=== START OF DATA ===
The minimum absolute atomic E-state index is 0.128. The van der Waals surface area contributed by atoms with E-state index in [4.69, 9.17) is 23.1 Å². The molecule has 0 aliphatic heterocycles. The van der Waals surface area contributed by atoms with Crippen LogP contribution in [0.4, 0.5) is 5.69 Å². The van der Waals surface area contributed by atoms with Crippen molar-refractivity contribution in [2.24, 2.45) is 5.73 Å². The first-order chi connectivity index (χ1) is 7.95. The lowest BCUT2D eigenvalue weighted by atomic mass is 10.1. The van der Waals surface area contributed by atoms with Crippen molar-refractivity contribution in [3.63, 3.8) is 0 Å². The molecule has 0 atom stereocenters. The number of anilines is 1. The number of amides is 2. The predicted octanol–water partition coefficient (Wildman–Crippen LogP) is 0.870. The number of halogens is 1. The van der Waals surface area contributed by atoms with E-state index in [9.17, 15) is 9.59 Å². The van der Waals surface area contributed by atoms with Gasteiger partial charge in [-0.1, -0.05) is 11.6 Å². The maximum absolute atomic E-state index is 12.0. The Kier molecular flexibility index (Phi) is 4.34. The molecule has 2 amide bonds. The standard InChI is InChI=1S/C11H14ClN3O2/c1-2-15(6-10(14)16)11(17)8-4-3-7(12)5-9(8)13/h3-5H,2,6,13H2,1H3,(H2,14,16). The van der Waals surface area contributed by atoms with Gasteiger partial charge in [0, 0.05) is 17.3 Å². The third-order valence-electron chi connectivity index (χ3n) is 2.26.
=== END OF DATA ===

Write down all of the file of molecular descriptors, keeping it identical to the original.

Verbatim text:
The minimum absolute atomic E-state index is 0.128. The van der Waals surface area contributed by atoms with E-state index in [4.69, 9.17) is 23.1 Å². The molecule has 0 aliphatic heterocycles. The van der Waals surface area contributed by atoms with Crippen LogP contribution in [0.4, 0.5) is 5.69 Å². The van der Waals surface area contributed by atoms with Crippen molar-refractivity contribution in [2.24, 2.45) is 5.73 Å². The first-order chi connectivity index (χ1) is 7.95. The lowest BCUT2D eigenvalue weighted by atomic mass is 10.1. The van der Waals surface area contributed by atoms with Crippen molar-refractivity contribution in [3.63, 3.8) is 0 Å². The molecule has 0 atom stereocenters. The number of anilines is 1. The number of amides is 2. The predicted octanol–water partition coefficient (Wildman–Crippen LogP) is 0.870. The number of halogens is 1. The van der Waals surface area contributed by atoms with E-state index in [9.17, 15) is 9.59 Å². The van der Waals surface area contributed by atoms with Gasteiger partial charge in [-0.1, -0.05) is 11.6 Å². The maximum absolute atomic E-state index is 12.0. The Kier molecular flexibility index (Phi) is 4.34. The molecule has 2 amide bonds. The standard InChI is InChI=1S/C11H14ClN3O2/c1-2-15(6-10(14)16)11(17)8-4-3-7(12)5-9(8)13/h3-5H,2,6,13H2,1H3,(H2,14,16). The van der Waals surface area contributed by atoms with Gasteiger partial charge in [0, 0.05) is 17.3 Å². The third-order valence-electron chi connectivity index (χ3n) is 2.26.